The Jasper County Jail has turned to solar power to keep deputies, staff and inmates warm in the winter and cool in the summer, while also reducing operational expenses.
The county has invested $2 million to remedy the facility’s history of heating and cooling problems by installing a 2,300-panel solar array on neighboring property.
County Commissioner Kendell Culp says the county was spending up to $25,000 a month on energy bills.
In an interview on Inside INdiana Business with Gerry Dick, Culp said the costs were not sustainable.
“Even though we were paying high utility bills, there still was not a comfort level within the jail for our employees. And that just wasn’t acceptable,” said Culp. “We tried a myriad of different options and different things to improve the situation.”
The company hired Carmel-based Solential Energy to conduct an energy audit on the 120-bed jail. Sheriff Pat Williamson says no matter much how they were spending, the administrative offices and jail space were, on occasion, dipping to 50 degrees.
“In the wintertime…our inmates were given extra blankets and sweatshirts to keep them warm,” said Williams. “With humidity levels in the summertime, they were really out of control, making our business side…very difficult to work.”
Solential, along with Indianapolis-based Trane Technologies, determined solar energy was a viable option to cut costs. The project added the solar array on three acres of county-owned property next to the jail.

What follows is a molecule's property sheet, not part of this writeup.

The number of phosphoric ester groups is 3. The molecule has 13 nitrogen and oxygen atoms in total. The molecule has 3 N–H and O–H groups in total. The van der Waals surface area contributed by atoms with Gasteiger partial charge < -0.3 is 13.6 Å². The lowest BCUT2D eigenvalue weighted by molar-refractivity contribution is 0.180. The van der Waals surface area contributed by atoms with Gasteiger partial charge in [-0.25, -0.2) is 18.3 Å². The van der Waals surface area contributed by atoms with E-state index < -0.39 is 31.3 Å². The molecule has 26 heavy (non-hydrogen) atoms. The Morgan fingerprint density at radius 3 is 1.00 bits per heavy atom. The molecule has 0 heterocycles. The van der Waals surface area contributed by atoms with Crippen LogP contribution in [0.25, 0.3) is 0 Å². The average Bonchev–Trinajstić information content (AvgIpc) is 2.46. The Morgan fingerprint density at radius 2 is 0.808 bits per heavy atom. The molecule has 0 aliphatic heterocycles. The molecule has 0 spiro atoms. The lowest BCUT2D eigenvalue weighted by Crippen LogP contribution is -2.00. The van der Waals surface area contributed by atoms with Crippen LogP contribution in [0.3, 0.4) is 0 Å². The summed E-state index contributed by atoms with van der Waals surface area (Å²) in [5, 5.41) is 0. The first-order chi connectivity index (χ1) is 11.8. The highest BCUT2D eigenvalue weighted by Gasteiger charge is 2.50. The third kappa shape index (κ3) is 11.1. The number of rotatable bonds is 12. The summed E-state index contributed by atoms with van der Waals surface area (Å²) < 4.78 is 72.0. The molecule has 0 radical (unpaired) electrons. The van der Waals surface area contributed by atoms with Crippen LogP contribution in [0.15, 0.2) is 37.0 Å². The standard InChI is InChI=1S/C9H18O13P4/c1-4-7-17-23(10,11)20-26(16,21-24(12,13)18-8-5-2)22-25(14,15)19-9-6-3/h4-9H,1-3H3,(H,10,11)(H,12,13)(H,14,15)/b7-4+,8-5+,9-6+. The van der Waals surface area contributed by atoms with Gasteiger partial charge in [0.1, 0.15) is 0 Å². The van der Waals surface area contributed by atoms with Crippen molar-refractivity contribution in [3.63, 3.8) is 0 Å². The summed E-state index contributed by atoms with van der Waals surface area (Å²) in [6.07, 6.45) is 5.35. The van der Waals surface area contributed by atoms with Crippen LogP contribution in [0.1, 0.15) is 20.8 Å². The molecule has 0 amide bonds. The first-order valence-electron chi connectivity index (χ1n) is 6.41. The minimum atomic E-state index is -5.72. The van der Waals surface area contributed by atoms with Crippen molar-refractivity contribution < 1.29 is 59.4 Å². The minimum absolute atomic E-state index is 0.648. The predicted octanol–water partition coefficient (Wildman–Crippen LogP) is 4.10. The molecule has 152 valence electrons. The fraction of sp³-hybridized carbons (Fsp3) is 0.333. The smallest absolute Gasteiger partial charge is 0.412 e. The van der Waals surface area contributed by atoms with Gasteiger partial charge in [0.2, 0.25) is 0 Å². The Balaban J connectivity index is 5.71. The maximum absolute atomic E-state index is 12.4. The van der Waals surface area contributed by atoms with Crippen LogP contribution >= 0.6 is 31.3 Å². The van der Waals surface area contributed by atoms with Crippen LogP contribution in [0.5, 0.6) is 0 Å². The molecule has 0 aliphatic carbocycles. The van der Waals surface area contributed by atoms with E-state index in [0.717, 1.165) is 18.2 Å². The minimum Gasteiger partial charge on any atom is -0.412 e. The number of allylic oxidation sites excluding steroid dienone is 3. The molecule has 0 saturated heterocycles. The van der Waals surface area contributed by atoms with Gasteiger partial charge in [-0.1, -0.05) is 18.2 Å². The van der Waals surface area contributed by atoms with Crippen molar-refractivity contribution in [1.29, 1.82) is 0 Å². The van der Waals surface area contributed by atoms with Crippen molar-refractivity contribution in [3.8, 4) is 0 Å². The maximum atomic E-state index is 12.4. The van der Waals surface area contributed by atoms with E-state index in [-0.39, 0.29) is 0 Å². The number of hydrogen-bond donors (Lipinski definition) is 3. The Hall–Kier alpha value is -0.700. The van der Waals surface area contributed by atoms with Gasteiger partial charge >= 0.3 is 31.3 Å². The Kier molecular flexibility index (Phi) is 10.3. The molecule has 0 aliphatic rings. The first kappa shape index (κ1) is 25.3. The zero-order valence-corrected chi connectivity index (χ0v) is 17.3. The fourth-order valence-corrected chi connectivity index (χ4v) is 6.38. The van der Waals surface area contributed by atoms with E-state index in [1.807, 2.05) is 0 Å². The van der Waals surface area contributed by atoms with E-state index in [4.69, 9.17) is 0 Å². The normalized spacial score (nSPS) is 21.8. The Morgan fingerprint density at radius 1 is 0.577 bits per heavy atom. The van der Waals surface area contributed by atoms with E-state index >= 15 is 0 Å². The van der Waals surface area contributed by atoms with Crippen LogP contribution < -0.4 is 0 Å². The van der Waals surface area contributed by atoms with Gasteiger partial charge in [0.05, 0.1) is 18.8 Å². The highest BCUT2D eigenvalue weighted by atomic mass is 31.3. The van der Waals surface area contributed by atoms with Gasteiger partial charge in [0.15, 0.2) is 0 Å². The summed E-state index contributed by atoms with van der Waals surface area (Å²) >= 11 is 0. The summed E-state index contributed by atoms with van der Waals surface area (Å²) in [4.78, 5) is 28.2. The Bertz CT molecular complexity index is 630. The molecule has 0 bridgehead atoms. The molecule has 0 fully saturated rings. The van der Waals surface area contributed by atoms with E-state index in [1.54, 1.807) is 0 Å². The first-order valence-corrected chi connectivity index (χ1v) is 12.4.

Culp says the solar field provides 50-90% of the jail’s energy needs depending on the weather and time of day.
In addition to the addition of the solar panels, the jail also sprayed additional insulation foal, sealed doors and windows and upgraded to LED lighting.
Culp says savings from energy bills will pay off the project over the next 15 years at no cost to taxpayers.
“We believe with our projections we can cash flow this project, just through the energy savings we’ve received,” said Culp. “It’s not too often you can make a capital investment and cash flow that over time, but we really feel that that’s achievable.”
The solar system includes a Cloud-based remote monitoring system called Solview that allows the sheriff and others to monitor the system’s energy output and other data in real time.